Am I broken?

One thing that bothered be a little when I was in religious circles, and bothers more now, is the idea that we are born sinners.  The Bible (at least the way it was taught in my circles) says that we are born into sin and there is nothing you can do about that.  It was passed down from Adam and Eve.  So, we need Jesus to save us from our sin nature and the consequences that come with that nature.  We are broken and need Jesus to fix us.

When I started learning about Buddhism and other eastern traditions, I noticed that much of the teaching is just the opposite.  For the most part, the things that I have read teach that humans are born with an innate goodness.  Many times, that goodness gets covered up with various types of abuse, neglect, mental illness, etc.  But deep within us remains that innate goodness.

I’m reading a book by Brother Phap Hai called “Nothing To It”.  It’s very good! There is a section of the book that I have read several times now.  And will probably read, and meditate on, many more times.  He is talking about how we tend to look outside ourselves for happiness, peace, and joy.  We look to things or people or food or alcohol or money or fun…  And these things can be, and often are enjoyable in the moment.  But it’s really just a temporary fix.  He talks about how we think that we need one more condition, just one more thing.  If we hold this attitude, however subtly, we practice life not by deeply trusting in our own innate goodness and the innate goodness of others, but rather we see ourselves as “broken”, as needing to be “fixed”.  He mentions a teaching from the Plum Village chanting book that reads, “Our mind is always searching outside of itself and never feels fulfilled”.  It’s always running after the next thing.  He says that this is where the Buddha’s teaching is really radical, because the Buddha basically tells us, “You do not need even one more thing; you are already what you want to become.”

Wow.  What a difference that last statement makes.  I already am what I want to become.  So now, instead of seeking for something that I think is not there or that I don’t have, it becomes more about uncovering and discovering who I already am.  That’s pretty cool!  I do want to mention that by saying, “you are not broken”, that does not ignore the effects of hurts and abuse and the other kinds of negative things that people have experienced in life.  And, it also doesn’t mean that seeking outside help from a friend, doctor, counselor, medication, etc, is wrong.  All those things now become tools to help uncover and discover who you really are.  It’s a subtle shift in the way we think and look at things, but I think it can make a huge difference.  It takes me from thinking that I’m broken and I need this and that to fixe me; to thinking that I’m already who I want to be, but I might need help to see that more clearly.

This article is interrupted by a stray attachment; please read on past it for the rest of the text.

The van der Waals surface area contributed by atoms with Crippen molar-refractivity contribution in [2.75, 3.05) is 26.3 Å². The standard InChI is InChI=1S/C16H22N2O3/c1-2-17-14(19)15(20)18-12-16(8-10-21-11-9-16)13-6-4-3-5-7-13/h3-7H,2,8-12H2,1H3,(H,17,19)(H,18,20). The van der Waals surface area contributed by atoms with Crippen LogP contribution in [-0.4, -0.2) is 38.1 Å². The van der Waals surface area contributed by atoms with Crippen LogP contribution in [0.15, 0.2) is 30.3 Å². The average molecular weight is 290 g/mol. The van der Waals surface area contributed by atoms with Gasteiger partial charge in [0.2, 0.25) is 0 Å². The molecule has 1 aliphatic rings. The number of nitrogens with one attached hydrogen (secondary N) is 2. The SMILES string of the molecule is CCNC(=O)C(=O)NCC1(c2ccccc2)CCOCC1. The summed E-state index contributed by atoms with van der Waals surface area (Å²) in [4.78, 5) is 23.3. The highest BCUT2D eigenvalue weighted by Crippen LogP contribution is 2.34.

I’m going to be meditating on this for a while and see what kind of changes happen in my life.  “You do not need even one more thing; you are already what you want to become.”  The thing that first comes to mind for me is alcohol.  I’m not judging anyone for drinking alcohol.  I don’t think there is anything wrong with drinking for lots of folks, but for me, it’s become a problem.  I’ve managed to decrease my consumption quite a bit from where I was not long ago.  But I am still struggling with stopping completely.  I understand that my body and mind crave the alcohol because of the chemical effects that come along with drinking.  But there is also a part of my mind that says, “Alcohol will make it better!”  Whatever “it” is.  I wonder what would happen if I said to myself, “No, it won’t make it better.  I do not need even one more thing; I am already who and what I want to become”?  I’m pretty sure that the cravings will not instantly stop.  But from that different perspective, I think it will help.   I’ve also sought outside help, and will continue to do so.  But now it’s not about fixing the broken me, it’s about finding people to help me uncover and discover who I already am.

It would be interesting to have several folks think on this throughout their day as well and see what kind of changes take place, if any.  Maybe give it a shot for a while and let me know what happens.  I’ll do the same.  🙂

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One thought on “Am I broken?

  1. Hi John,
    I love your blog! I’m involved in a group called Moderation Management (re: alcohol issues) and your “Am I Broken?” post would dovetail beautifully with our “Mindful, Moderate May” conversation thread. Would it be acceptable for me to paste a link to this post into the discussion? Let me know your thoughts. Thank you. I’m definitely going to order “Nothing To It” – thanks for the recommendation.
    Ruth Marie

    Like

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